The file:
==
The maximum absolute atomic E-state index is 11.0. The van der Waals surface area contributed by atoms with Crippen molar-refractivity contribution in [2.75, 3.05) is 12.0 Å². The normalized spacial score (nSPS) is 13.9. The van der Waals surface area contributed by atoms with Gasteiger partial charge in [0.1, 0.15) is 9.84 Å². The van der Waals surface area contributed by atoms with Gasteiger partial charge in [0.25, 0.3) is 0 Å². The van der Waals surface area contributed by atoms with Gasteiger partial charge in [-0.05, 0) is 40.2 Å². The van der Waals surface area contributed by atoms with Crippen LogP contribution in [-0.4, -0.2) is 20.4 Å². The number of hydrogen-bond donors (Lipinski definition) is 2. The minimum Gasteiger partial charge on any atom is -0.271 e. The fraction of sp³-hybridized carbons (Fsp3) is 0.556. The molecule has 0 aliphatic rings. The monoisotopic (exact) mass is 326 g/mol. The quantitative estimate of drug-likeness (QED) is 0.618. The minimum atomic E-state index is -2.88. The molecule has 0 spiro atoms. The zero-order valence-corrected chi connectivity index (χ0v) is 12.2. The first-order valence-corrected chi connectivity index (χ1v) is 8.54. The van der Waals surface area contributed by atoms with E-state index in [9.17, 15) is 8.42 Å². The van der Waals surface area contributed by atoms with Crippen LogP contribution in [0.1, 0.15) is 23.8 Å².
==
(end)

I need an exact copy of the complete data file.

The maximum absolute atomic E-state index is 11.0. The van der Waals surface area contributed by atoms with Crippen molar-refractivity contribution in [2.75, 3.05) is 12.0 Å². The normalized spacial score (nSPS) is 13.9. The van der Waals surface area contributed by atoms with Gasteiger partial charge in [0.1, 0.15) is 9.84 Å². The van der Waals surface area contributed by atoms with Gasteiger partial charge in [0.25, 0.3) is 0 Å². The van der Waals surface area contributed by atoms with Gasteiger partial charge in [-0.05, 0) is 40.2 Å². The van der Waals surface area contributed by atoms with Crippen LogP contribution in [-0.4, -0.2) is 20.4 Å². The number of hydrogen-bond donors (Lipinski definition) is 2. The minimum Gasteiger partial charge on any atom is -0.271 e. The fraction of sp³-hybridized carbons (Fsp3) is 0.556. The molecule has 0 aliphatic rings. The monoisotopic (exact) mass is 326 g/mol. The quantitative estimate of drug-likeness (QED) is 0.618. The minimum atomic E-state index is -2.88. The molecule has 0 spiro atoms. The zero-order valence-corrected chi connectivity index (χ0v) is 12.2. The first-order valence-corrected chi connectivity index (χ1v) is 8.54. The van der Waals surface area contributed by atoms with E-state index in [9.17, 15) is 8.42 Å². The van der Waals surface area contributed by atoms with Crippen LogP contribution in [0.1, 0.15) is 23.8 Å².